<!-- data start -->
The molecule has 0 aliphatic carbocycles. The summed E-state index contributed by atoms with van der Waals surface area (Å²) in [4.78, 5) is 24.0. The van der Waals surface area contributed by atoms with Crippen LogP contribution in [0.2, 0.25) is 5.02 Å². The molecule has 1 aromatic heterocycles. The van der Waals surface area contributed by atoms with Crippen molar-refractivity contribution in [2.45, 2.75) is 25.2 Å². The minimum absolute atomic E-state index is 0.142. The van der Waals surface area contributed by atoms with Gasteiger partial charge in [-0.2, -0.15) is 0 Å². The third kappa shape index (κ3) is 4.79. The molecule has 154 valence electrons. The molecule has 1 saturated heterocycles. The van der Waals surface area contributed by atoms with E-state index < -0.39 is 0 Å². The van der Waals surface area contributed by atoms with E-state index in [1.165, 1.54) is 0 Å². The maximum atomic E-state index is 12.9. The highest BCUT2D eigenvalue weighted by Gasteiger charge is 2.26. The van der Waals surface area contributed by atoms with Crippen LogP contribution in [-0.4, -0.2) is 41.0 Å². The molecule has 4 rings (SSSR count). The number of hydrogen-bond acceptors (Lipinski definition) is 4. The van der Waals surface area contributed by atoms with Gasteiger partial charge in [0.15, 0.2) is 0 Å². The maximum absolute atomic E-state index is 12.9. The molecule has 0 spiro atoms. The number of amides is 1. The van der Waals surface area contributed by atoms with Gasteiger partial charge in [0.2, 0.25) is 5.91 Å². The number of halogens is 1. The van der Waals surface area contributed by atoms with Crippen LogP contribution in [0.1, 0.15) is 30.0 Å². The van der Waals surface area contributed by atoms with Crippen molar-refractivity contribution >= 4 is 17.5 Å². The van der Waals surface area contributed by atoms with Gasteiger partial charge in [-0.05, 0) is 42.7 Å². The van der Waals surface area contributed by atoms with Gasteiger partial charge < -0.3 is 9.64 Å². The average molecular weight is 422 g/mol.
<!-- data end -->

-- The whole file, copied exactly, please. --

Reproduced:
The molecule has 0 aliphatic carbocycles. The summed E-state index contributed by atoms with van der Waals surface area (Å²) in [4.78, 5) is 24.0. The van der Waals surface area contributed by atoms with Crippen LogP contribution in [0.2, 0.25) is 5.02 Å². The molecule has 1 aromatic heterocycles. The van der Waals surface area contributed by atoms with Crippen molar-refractivity contribution in [2.45, 2.75) is 25.2 Å². The minimum absolute atomic E-state index is 0.142. The van der Waals surface area contributed by atoms with Gasteiger partial charge in [-0.2, -0.15) is 0 Å². The third kappa shape index (κ3) is 4.79. The molecule has 154 valence electrons. The molecule has 1 saturated heterocycles. The van der Waals surface area contributed by atoms with E-state index < -0.39 is 0 Å². The van der Waals surface area contributed by atoms with E-state index in [1.165, 1.54) is 0 Å². The maximum atomic E-state index is 12.9. The highest BCUT2D eigenvalue weighted by Gasteiger charge is 2.26. The van der Waals surface area contributed by atoms with Crippen LogP contribution in [-0.4, -0.2) is 41.0 Å². The molecule has 4 rings (SSSR count). The number of hydrogen-bond acceptors (Lipinski definition) is 4. The van der Waals surface area contributed by atoms with Gasteiger partial charge in [0.15, 0.2) is 0 Å². The maximum absolute atomic E-state index is 12.9. The molecule has 0 spiro atoms. The number of amides is 1. The van der Waals surface area contributed by atoms with Gasteiger partial charge in [0.2, 0.25) is 5.91 Å². The number of halogens is 1. The van der Waals surface area contributed by atoms with Crippen LogP contribution in [0.1, 0.15) is 30.0 Å². The van der Waals surface area contributed by atoms with Crippen molar-refractivity contribution >= 4 is 17.5 Å². The van der Waals surface area contributed by atoms with Gasteiger partial charge in [-0.05, 0) is 42.7 Å². The van der Waals surface area contributed by atoms with Gasteiger partial charge < -0.3 is 9.64 Å². The average molecular weight is 422 g/mol.